hierarchical politeness system may be widely recognized among companies, government
and educational organizations, in which the speakers resort to different politeness
strategies: the "higher" use involvement politeness strategies and the "lower" use
independence politeness strategies.
Gu (1990) can be regarded as a pioneer work in the study of Chinese politeness. In his
Politeness Phenomena in Modern Chinese, he introduces four maxims on Chinese
politeness, which he claims to be very characteristic and almost unique to the Chinese
culture. They are the self-denigration maxim (i.e. to denigrate self and to elevate the others),
the address maxim, the generosity maxim and the tact maxim. The first maxim of
denigrating self and honoring the others is alleged to represent the most eminent
characteristics in Chinese politeness. The second maxim of address form shows that the
relational aspect of the Chinese self is further defined by prescribed roles in a hierarchical
Within the framework set by Brown & Levinson, many scholars and researchers carry out
experiments in their specific culture to test the validity of politeness theory and try to make
comparisons across gender and nationality (Hobbs, 2003). Being inherently an FTA, the
speech act of disagreement has also aroused much attention (Rees-Miller, 2000; Muntigl &
The American culture is generally regarded as highly individualism-oriented while the
Chinese collectivism-oriented. In an individualism-oriented country, an "I" will take
priority over the idea of "we". As Samovar, Porter and Stefani (1998:68) observe, "In
cultures that tend toward individualism, …, every individual has the right to his or her
private property, thoughts, and opinions. These cultures stress individual initiative and
achievement, and they value individual decision making", while in a society like China
where collectivism is highly appreciated, a "we" consciousness prevails. Cooperation and
concern for others enjoys much popularity. Detours or feigned agreement will enjoy far
greater preference than blatant disagreement when one has to disagree with another. An
appropriate address form will be employed by the inferior to show his/her politeness to the
superior. Liao and Bresnahan (1996) finds that significantly more Chinese students than
their American peers use the address form again and again to replace the second person
pronoun 'you' when they talk with a person of the higher status.
Researchers on the relation of gender and language claim that women are more sensitive
than men to being polite (Brown, 1998). Liao and Brenahan (1996:709) also find that
"women are more status sensitive than men". Therefore, it is predictable that women will
use more politeness strategies than men do.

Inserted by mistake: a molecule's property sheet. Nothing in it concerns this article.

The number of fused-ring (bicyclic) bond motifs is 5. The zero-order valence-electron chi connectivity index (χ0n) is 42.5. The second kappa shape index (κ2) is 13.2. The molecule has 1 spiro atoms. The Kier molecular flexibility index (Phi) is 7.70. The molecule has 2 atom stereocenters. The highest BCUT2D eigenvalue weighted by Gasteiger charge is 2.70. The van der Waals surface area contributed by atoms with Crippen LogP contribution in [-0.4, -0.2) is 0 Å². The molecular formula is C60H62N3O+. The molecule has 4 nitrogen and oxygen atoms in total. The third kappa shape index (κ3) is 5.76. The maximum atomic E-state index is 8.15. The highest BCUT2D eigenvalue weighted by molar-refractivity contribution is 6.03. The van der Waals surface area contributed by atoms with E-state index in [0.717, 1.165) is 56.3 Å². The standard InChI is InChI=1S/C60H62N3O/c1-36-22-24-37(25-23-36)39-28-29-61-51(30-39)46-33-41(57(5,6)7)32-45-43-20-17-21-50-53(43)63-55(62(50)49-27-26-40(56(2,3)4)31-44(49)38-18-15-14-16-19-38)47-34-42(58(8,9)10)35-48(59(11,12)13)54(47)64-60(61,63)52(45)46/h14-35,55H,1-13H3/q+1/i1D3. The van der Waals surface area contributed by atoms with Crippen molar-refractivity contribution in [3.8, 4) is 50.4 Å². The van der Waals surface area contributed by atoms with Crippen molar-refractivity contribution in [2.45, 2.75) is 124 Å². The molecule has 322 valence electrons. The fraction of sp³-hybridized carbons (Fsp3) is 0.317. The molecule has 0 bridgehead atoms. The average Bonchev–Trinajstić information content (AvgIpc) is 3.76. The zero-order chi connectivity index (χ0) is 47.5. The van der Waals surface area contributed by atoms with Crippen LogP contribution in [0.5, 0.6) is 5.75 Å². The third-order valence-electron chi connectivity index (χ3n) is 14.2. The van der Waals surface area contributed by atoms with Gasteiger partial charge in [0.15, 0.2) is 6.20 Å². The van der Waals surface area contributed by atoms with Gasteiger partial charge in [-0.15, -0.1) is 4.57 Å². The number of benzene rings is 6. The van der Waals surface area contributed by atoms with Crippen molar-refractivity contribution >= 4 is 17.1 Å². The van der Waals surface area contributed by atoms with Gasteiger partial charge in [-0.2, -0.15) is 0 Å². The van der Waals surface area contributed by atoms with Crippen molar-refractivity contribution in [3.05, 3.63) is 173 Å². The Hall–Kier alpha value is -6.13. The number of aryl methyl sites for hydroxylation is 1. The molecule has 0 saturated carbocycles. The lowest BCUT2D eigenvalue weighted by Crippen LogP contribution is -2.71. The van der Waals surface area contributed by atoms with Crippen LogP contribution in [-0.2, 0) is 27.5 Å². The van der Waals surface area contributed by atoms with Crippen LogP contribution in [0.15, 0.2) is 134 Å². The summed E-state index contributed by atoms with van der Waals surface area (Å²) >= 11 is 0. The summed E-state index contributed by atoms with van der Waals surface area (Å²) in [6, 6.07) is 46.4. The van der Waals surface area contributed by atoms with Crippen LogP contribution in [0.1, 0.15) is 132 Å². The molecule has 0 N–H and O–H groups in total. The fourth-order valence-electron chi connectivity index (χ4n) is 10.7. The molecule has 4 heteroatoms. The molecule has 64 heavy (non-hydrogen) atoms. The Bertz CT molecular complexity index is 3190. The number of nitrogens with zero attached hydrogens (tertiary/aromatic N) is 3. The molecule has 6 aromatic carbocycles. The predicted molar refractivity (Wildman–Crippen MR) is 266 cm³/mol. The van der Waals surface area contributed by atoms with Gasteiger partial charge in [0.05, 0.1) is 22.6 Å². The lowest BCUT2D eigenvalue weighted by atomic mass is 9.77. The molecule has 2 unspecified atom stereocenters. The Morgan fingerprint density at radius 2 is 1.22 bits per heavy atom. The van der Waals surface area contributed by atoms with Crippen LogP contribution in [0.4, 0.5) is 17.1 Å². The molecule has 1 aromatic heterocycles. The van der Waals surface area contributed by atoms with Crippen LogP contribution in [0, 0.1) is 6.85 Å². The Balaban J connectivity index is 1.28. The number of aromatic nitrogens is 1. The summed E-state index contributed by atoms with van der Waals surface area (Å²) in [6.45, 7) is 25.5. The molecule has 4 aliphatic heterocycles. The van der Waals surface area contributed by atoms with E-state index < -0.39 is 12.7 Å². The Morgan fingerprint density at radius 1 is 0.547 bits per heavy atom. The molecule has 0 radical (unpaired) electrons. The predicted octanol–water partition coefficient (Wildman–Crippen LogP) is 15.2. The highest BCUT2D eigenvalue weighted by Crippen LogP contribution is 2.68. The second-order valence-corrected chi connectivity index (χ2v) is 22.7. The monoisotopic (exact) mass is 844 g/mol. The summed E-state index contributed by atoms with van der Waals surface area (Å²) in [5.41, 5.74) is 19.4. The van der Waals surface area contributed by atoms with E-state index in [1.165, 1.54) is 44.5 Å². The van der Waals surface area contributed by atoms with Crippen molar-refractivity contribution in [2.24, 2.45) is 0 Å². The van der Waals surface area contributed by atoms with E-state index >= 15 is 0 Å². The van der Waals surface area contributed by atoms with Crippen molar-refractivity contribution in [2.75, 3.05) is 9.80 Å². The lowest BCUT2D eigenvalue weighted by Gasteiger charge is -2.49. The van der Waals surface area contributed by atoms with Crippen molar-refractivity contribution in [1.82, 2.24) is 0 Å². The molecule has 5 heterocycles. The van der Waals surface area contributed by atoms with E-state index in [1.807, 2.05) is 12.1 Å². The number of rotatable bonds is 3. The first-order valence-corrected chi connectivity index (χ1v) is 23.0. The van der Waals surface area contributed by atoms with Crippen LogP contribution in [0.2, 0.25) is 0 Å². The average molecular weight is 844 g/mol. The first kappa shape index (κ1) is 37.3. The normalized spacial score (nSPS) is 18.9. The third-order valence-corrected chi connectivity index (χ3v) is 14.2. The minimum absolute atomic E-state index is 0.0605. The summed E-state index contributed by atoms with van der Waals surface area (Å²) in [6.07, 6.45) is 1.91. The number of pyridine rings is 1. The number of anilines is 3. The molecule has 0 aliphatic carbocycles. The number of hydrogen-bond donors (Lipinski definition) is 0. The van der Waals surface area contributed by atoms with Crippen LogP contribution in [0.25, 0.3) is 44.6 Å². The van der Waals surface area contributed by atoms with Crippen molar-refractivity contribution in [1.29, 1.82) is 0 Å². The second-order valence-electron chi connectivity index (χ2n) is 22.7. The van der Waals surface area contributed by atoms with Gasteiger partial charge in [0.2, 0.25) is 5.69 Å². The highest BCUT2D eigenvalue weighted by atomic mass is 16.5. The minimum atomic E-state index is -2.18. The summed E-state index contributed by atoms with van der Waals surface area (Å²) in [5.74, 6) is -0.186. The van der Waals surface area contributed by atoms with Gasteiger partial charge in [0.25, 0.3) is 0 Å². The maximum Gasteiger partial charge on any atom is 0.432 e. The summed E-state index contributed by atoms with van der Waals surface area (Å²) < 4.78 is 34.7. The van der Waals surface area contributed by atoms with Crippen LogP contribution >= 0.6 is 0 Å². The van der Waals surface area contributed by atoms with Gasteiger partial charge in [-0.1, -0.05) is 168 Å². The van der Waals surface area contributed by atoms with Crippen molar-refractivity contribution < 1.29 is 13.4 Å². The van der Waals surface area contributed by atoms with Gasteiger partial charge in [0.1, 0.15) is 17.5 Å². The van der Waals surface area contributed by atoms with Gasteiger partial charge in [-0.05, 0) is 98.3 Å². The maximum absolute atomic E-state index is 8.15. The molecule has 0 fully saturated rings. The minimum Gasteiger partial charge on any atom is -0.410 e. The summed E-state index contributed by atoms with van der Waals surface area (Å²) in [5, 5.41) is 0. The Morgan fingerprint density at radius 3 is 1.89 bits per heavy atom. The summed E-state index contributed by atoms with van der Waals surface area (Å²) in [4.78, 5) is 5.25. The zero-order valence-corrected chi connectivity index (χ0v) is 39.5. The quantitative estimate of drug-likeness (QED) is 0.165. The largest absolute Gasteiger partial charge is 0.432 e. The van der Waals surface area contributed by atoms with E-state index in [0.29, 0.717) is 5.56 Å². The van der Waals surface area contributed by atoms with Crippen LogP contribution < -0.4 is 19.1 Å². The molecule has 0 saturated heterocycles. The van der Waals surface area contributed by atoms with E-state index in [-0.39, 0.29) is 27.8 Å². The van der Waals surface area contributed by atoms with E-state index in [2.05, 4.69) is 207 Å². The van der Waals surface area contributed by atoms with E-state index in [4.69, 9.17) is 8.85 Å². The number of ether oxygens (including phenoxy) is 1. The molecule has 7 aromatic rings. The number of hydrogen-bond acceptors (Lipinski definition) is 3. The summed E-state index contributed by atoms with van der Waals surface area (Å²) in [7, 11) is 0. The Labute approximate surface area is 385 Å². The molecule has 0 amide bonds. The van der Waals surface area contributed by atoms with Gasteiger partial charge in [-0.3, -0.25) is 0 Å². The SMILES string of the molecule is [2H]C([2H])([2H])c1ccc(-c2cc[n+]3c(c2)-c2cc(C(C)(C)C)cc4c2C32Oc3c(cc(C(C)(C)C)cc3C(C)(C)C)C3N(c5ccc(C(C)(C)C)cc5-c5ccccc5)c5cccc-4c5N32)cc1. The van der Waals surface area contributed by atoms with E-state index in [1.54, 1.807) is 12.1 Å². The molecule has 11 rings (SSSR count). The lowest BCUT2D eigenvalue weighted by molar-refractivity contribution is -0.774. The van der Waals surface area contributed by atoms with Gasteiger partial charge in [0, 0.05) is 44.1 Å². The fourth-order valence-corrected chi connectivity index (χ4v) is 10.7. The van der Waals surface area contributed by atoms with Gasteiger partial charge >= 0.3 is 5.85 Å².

Altogether 82 English native speakers of American college students, including 47 females
and 35 males, filled in the English version of the Discourse Completion Test (DCT). They
belong to several universities, aging from 17 to 25 and coming from almost all regions of
America. The 96 Chinese respondents are all non-English major students at the University
of Science and Technology of China (USTC). It consists of 37 females and 59 females,
aging from 17 to 23 and coming from almost all provinces of China.
The DCT consists of five scenarios, in which the subjects are expected to disagree with a
higher status, three with peers and one with a lower status. When identifying the utterances
of disagreement from the responses, the taxonomy from Muntigl and Turnbull (1998) is
applied, which recognizes four types of disagreement: irrelevancy claim, challenge,
contradiction and counterclaim.
The taxonomy of politeness strategies for disagreement developed by Rees-Miller (2000)
is employed for counting and analyzing the politeness strategies. The statistical methods
applied in this study are the non-parametric methods of the Chi-square Test and the
Fischer's Exact Test. In order to minimize the instrumental errors, two trained evaluators
take the responsibility of classifying the responses independently. When disagreements
occur, a third competent party is consulted until 100 percent agreement is achieved.
In Liao and Brenahan (1996), it is indicated that when speaking to a person of higher status,
the Chinese may use the address form much more frequently than their American
counterparts to replace the second person pronoun 'you'. Gu (1990) also details the Maxim
of Address Form in Chinese culture. Consequently, it is expected that the Chinese students
will employ more address forms than their American peers.
The statistical analysis of the responses to the first scenario supports this argument. In the